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In the Child Welfare System, Black Families Should Matter


Steve Volk |

Reimagining a foster care system that errs on the side of protecting children, but disproportionately investigates and punishes Black families more for economic hardship than harm.

EDITOR’S NOTE: This is Part One of a two-part series in the “Our Kids” reporting project. Our Kids is a project of the Broke in Philly reporting collaborative that examines the challenges and opportunities facing Philadelphia’s foster care system. (See also Part Two, “Can Racial Bias Be Corrected in the Child Welfare System?”)

Shortly after Christmas, Kyeesha Lamb’s baby boy fell out of bed. She and her boyfriend had co-slept with the four-month-old child that night and awakened to his crying.

Quickly, Lamb picked the child up from the hardwood floor, soothed him back to sleep, checked on him in the night, and by morning, the experience looked like an inexpensive lesson: the baby showed no ill effects at all. Over the next couple of days, however, Lamb noticed her son used his right arm very little and sometimes held it tightly to his side. “He didn’t seem to be in any pain unless we tried to move his arm around,” she says, “but I didn’t like it.”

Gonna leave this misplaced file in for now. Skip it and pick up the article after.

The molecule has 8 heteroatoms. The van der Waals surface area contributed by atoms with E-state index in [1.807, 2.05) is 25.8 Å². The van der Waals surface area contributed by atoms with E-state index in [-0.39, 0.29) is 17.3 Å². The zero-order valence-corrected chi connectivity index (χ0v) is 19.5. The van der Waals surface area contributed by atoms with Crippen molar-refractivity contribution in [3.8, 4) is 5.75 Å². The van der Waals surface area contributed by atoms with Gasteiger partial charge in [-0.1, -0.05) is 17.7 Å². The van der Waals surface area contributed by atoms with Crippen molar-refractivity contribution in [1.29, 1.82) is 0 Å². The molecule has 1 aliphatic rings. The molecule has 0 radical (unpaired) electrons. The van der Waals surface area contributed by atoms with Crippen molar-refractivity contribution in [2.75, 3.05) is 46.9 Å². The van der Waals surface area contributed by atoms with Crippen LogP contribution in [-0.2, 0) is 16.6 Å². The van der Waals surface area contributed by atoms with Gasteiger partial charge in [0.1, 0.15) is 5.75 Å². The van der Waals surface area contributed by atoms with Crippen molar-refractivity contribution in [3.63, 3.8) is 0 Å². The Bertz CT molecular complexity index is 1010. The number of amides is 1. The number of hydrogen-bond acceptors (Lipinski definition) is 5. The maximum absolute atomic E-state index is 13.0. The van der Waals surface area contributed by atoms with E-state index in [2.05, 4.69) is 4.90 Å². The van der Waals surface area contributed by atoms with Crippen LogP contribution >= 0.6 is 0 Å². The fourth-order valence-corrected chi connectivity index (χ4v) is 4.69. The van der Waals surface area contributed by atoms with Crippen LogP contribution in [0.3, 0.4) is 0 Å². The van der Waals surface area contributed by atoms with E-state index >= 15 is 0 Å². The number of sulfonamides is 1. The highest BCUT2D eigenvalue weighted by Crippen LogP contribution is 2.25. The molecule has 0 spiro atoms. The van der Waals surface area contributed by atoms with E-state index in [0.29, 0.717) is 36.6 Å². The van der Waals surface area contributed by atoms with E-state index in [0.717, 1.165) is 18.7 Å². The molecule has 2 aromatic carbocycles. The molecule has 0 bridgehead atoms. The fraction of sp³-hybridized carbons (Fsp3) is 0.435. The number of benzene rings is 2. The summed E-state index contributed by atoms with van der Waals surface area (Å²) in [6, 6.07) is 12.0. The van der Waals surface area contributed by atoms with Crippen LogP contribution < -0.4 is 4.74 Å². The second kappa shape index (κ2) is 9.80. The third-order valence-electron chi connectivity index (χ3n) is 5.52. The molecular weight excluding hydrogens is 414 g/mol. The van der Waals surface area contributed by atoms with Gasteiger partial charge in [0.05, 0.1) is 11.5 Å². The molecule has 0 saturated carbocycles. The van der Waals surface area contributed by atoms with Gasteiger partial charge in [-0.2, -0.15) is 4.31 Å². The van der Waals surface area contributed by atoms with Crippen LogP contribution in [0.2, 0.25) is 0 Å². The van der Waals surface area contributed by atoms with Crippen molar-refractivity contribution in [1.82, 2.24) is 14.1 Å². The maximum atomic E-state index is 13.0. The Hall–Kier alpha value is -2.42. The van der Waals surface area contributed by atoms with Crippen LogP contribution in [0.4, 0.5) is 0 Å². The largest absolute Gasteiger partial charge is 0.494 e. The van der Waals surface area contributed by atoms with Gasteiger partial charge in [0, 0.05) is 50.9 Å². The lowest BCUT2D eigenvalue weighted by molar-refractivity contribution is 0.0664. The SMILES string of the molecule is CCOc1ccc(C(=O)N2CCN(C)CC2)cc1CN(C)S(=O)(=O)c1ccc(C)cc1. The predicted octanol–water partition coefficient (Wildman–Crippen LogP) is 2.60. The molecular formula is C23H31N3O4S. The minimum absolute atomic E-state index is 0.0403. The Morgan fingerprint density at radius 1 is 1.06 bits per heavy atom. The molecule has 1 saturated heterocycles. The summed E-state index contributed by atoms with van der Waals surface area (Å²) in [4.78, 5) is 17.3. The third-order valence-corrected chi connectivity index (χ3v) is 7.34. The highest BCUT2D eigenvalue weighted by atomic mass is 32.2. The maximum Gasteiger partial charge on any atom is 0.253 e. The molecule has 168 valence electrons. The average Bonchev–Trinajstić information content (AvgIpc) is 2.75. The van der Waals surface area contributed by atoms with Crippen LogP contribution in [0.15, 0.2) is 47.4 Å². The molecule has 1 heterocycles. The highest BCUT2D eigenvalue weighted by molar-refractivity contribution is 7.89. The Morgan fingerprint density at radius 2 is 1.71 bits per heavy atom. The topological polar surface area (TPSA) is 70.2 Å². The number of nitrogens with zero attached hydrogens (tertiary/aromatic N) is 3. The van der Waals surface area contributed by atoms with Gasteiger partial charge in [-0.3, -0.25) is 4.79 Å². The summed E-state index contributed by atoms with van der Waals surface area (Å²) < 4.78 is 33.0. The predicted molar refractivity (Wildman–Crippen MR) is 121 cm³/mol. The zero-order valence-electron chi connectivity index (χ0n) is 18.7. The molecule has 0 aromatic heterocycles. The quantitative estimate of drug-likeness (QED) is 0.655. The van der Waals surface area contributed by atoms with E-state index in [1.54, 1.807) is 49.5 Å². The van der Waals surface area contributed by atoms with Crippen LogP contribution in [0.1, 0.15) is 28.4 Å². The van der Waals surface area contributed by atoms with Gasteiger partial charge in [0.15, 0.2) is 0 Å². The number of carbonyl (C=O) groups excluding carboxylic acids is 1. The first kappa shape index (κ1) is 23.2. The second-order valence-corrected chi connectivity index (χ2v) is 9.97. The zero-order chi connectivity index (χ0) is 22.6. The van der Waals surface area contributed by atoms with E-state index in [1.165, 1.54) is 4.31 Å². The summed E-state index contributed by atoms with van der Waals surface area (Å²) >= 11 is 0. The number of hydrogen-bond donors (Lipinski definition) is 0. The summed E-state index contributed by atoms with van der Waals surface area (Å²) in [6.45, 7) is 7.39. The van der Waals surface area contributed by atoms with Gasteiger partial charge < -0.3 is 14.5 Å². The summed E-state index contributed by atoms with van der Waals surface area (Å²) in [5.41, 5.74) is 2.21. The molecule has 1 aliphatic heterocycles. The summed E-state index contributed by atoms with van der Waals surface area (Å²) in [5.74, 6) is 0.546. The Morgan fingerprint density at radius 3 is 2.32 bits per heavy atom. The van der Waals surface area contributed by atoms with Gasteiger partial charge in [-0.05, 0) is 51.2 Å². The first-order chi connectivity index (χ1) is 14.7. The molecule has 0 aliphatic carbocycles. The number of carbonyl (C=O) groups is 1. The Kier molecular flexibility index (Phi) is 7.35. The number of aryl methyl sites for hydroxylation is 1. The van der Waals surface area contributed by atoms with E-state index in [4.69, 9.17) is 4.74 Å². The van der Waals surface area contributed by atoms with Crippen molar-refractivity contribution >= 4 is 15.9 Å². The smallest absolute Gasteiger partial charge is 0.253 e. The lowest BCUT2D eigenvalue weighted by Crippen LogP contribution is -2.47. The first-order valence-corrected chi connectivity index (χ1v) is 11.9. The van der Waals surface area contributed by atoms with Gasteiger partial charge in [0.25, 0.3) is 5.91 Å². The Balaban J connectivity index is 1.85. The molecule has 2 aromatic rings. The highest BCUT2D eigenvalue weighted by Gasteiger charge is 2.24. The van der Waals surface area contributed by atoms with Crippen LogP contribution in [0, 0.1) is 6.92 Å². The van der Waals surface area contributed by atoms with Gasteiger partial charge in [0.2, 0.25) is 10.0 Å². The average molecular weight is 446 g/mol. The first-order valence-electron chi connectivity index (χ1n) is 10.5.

Lamb, 24, was already raising another boy, just 16 months old, and knew to keep a close watch on the newborn, to see if he improved. But over the next few days, he continued favoring the arm and even went through an odd crying episode — a spell that convinced Lamb she needed to take him to the hospital.

The staff at Children’s Hospital of Pennsylvania asked her what happened, appeared supportive, and then informed her that the doctor had ordered a full skeletal x-ray.

Shortly after that, the tone of the visit changed. The radiologist discovered two possible injuries — a break in the baby’s arm, which appeared consistent with the fall Lamb described; and a possible second break in her baby’s leg, too, which looked older. Lamb could not explain that second potential injury. There had been no earlier accident.

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